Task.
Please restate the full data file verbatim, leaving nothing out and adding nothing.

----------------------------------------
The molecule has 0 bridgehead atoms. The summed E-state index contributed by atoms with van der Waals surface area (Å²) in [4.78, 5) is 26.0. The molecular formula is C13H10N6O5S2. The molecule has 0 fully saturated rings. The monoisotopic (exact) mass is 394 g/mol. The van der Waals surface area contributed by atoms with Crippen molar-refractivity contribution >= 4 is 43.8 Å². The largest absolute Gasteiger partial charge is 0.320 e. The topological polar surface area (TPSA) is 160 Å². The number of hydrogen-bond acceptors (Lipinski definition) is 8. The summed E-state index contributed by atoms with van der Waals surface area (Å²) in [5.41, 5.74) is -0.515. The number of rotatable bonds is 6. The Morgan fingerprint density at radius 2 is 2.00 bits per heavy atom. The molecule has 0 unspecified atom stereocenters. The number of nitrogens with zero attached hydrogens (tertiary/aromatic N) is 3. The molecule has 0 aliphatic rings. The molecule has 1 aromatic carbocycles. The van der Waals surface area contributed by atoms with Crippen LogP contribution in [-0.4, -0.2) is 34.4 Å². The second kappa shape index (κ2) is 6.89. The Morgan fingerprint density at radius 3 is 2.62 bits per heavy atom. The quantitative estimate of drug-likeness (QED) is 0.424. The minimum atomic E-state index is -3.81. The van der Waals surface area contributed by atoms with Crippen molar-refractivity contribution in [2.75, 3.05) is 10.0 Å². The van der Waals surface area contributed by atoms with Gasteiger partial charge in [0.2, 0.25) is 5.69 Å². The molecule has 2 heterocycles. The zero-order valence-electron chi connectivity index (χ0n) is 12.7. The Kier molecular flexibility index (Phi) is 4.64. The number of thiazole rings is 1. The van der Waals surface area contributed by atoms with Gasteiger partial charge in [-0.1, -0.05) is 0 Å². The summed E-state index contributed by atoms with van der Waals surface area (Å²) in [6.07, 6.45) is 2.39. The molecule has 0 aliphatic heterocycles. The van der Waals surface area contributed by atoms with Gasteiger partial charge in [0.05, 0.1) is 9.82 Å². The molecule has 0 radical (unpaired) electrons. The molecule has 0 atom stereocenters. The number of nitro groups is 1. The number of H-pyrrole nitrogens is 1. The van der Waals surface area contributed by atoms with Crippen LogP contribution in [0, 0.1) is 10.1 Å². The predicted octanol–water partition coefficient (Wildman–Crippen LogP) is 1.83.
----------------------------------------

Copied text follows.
The molecule has 0 bridgehead atoms. The summed E-state index contributed by atoms with van der Waals surface area (Å²) in [4.78, 5) is 26.0. The molecular formula is C13H10N6O5S2. The molecule has 0 fully saturated rings. The monoisotopic (exact) mass is 394 g/mol. The van der Waals surface area contributed by atoms with Crippen molar-refractivity contribution >= 4 is 43.8 Å². The largest absolute Gasteiger partial charge is 0.320 e. The topological polar surface area (TPSA) is 160 Å². The number of hydrogen-bond acceptors (Lipinski definition) is 8. The summed E-state index contributed by atoms with van der Waals surface area (Å²) in [5.41, 5.74) is -0.515. The number of rotatable bonds is 6. The Morgan fingerprint density at radius 2 is 2.00 bits per heavy atom. The molecule has 0 unspecified atom stereocenters. The number of nitrogens with zero attached hydrogens (tertiary/aromatic N) is 3. The molecule has 0 aliphatic rings. The molecule has 1 aromatic carbocycles. The van der Waals surface area contributed by atoms with Crippen LogP contribution in [-0.4, -0.2) is 34.4 Å². The second kappa shape index (κ2) is 6.89. The Morgan fingerprint density at radius 3 is 2.62 bits per heavy atom. The quantitative estimate of drug-likeness (QED) is 0.424. The minimum atomic E-state index is -3.81. The van der Waals surface area contributed by atoms with Crippen molar-refractivity contribution in [2.75, 3.05) is 10.0 Å². The van der Waals surface area contributed by atoms with Gasteiger partial charge in [0.2, 0.25) is 5.69 Å². The molecule has 2 heterocycles. The zero-order valence-electron chi connectivity index (χ0n) is 12.7. The Kier molecular flexibility index (Phi) is 4.64. The number of thiazole rings is 1. The van der Waals surface area contributed by atoms with Gasteiger partial charge in [-0.1, -0.05) is 0 Å². The summed E-state index contributed by atoms with van der Waals surface area (Å²) in [6.07, 6.45) is 2.39. The molecule has 0 aliphatic heterocycles. The van der Waals surface area contributed by atoms with Gasteiger partial charge in [0.05, 0.1) is 9.82 Å². The molecule has 0 radical (unpaired) electrons. The molecule has 0 atom stereocenters. The number of nitro groups is 1. The number of H-pyrrole nitrogens is 1. The van der Waals surface area contributed by atoms with Crippen LogP contribution in [0, 0.1) is 10.1 Å². The predicted octanol–water partition coefficient (Wildman–Crippen LogP) is 1.83.